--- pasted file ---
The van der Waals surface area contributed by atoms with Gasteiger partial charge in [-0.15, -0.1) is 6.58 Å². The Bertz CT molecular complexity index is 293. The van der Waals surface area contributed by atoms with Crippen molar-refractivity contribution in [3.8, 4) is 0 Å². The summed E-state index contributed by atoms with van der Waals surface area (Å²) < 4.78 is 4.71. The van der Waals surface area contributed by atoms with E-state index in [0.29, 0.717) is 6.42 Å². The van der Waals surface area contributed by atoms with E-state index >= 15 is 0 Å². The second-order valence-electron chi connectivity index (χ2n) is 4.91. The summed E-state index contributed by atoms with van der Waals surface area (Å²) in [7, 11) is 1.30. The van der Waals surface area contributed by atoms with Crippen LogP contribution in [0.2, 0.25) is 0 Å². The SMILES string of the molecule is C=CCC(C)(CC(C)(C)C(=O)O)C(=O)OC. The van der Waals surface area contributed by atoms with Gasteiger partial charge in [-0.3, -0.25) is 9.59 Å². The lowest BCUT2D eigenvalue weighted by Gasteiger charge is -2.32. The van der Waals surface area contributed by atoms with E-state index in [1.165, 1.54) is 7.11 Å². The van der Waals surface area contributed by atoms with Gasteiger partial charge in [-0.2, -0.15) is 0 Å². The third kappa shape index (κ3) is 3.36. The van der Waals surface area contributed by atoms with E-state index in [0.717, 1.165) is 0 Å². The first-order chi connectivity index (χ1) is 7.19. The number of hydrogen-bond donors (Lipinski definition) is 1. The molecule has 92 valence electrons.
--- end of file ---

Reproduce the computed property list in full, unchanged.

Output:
The van der Waals surface area contributed by atoms with Gasteiger partial charge in [-0.15, -0.1) is 6.58 Å². The Bertz CT molecular complexity index is 293. The van der Waals surface area contributed by atoms with Crippen molar-refractivity contribution in [3.8, 4) is 0 Å². The summed E-state index contributed by atoms with van der Waals surface area (Å²) < 4.78 is 4.71. The van der Waals surface area contributed by atoms with E-state index in [0.29, 0.717) is 6.42 Å². The van der Waals surface area contributed by atoms with E-state index >= 15 is 0 Å². The second-order valence-electron chi connectivity index (χ2n) is 4.91. The summed E-state index contributed by atoms with van der Waals surface area (Å²) in [7, 11) is 1.30. The van der Waals surface area contributed by atoms with Crippen LogP contribution in [0.2, 0.25) is 0 Å². The SMILES string of the molecule is C=CCC(C)(CC(C)(C)C(=O)O)C(=O)OC. The van der Waals surface area contributed by atoms with Gasteiger partial charge in [-0.3, -0.25) is 9.59 Å². The lowest BCUT2D eigenvalue weighted by Gasteiger charge is -2.32. The van der Waals surface area contributed by atoms with E-state index in [1.165, 1.54) is 7.11 Å². The van der Waals surface area contributed by atoms with Gasteiger partial charge in [-0.2, -0.15) is 0 Å². The third kappa shape index (κ3) is 3.36. The van der Waals surface area contributed by atoms with E-state index in [0.717, 1.165) is 0 Å². The first-order chi connectivity index (χ1) is 7.19. The number of hydrogen-bond donors (Lipinski definition) is 1. The molecule has 92 valence electrons.